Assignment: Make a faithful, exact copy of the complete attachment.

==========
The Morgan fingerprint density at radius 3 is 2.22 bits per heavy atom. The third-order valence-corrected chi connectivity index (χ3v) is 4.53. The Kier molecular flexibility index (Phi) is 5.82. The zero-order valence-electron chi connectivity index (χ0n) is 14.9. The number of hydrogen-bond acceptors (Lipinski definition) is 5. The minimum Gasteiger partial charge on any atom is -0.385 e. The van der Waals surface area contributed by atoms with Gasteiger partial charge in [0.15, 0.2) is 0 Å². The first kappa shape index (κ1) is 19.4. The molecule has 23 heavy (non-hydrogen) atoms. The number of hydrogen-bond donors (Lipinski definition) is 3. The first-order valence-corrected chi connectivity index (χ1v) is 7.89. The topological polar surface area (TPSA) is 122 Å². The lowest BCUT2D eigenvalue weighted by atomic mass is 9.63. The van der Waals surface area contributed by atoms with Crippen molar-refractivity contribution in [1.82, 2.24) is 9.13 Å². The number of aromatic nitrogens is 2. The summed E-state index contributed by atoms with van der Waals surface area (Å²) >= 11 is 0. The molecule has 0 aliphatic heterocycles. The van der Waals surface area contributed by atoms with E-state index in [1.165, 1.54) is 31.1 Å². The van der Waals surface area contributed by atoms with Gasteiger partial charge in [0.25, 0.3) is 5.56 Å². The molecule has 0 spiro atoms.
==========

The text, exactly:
The Morgan fingerprint density at radius 3 is 2.22 bits per heavy atom. The third-order valence-corrected chi connectivity index (χ3v) is 4.53. The Kier molecular flexibility index (Phi) is 5.82. The zero-order valence-electron chi connectivity index (χ0n) is 14.9. The number of hydrogen-bond acceptors (Lipinski definition) is 5. The minimum Gasteiger partial charge on any atom is -0.385 e. The van der Waals surface area contributed by atoms with Gasteiger partial charge in [0.15, 0.2) is 0 Å². The first kappa shape index (κ1) is 19.4. The molecule has 23 heavy (non-hydrogen) atoms. The number of hydrogen-bond donors (Lipinski definition) is 3. The first-order valence-corrected chi connectivity index (χ1v) is 7.89. The topological polar surface area (TPSA) is 122 Å². The lowest BCUT2D eigenvalue weighted by atomic mass is 9.63. The van der Waals surface area contributed by atoms with Crippen molar-refractivity contribution in [1.82, 2.24) is 9.13 Å². The number of aromatic nitrogens is 2. The summed E-state index contributed by atoms with van der Waals surface area (Å²) >= 11 is 0. The molecule has 0 aliphatic heterocycles. The van der Waals surface area contributed by atoms with E-state index in [1.165, 1.54) is 31.1 Å². The van der Waals surface area contributed by atoms with Gasteiger partial charge in [0.25, 0.3) is 5.56 Å². The molecule has 0 spiro atoms.